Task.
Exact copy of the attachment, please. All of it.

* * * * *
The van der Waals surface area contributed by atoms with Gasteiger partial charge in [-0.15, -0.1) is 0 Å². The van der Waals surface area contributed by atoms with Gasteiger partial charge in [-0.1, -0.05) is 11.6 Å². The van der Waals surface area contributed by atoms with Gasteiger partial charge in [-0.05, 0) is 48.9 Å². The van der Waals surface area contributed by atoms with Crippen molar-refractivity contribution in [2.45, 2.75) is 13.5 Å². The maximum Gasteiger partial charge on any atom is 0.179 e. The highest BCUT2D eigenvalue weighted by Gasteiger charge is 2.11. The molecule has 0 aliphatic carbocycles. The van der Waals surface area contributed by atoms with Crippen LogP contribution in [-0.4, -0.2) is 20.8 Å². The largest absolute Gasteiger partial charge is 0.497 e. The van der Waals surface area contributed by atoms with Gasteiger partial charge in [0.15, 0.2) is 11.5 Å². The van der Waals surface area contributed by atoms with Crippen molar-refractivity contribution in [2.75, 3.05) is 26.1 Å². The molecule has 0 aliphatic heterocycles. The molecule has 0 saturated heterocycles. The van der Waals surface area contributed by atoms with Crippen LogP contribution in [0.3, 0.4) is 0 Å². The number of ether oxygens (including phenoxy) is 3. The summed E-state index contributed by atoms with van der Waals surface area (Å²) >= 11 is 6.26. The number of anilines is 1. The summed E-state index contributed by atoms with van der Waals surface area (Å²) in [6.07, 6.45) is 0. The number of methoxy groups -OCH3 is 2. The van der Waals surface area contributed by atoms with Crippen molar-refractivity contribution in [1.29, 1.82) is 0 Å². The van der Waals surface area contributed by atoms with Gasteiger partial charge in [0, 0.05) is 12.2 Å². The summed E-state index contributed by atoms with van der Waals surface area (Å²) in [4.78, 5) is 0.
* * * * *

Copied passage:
The van der Waals surface area contributed by atoms with Gasteiger partial charge in [-0.15, -0.1) is 0 Å². The van der Waals surface area contributed by atoms with Gasteiger partial charge in [-0.1, -0.05) is 11.6 Å². The van der Waals surface area contributed by atoms with Gasteiger partial charge in [-0.05, 0) is 48.9 Å². The van der Waals surface area contributed by atoms with Crippen molar-refractivity contribution in [2.45, 2.75) is 13.5 Å². The maximum Gasteiger partial charge on any atom is 0.179 e. The highest BCUT2D eigenvalue weighted by Gasteiger charge is 2.11. The molecule has 0 aliphatic carbocycles. The van der Waals surface area contributed by atoms with Crippen LogP contribution in [-0.4, -0.2) is 20.8 Å². The largest absolute Gasteiger partial charge is 0.497 e. The van der Waals surface area contributed by atoms with Gasteiger partial charge in [0.15, 0.2) is 11.5 Å². The van der Waals surface area contributed by atoms with Crippen molar-refractivity contribution in [2.75, 3.05) is 26.1 Å². The molecule has 0 aliphatic heterocycles. The molecule has 0 saturated heterocycles. The van der Waals surface area contributed by atoms with Crippen LogP contribution in [0.3, 0.4) is 0 Å². The number of ether oxygens (including phenoxy) is 3. The summed E-state index contributed by atoms with van der Waals surface area (Å²) >= 11 is 6.26. The number of anilines is 1. The summed E-state index contributed by atoms with van der Waals surface area (Å²) in [6.07, 6.45) is 0. The number of methoxy groups -OCH3 is 2. The van der Waals surface area contributed by atoms with Crippen molar-refractivity contribution in [1.29, 1.82) is 0 Å². The van der Waals surface area contributed by atoms with Gasteiger partial charge in [0, 0.05) is 12.2 Å². The summed E-state index contributed by atoms with van der Waals surface area (Å²) in [4.78, 5) is 0.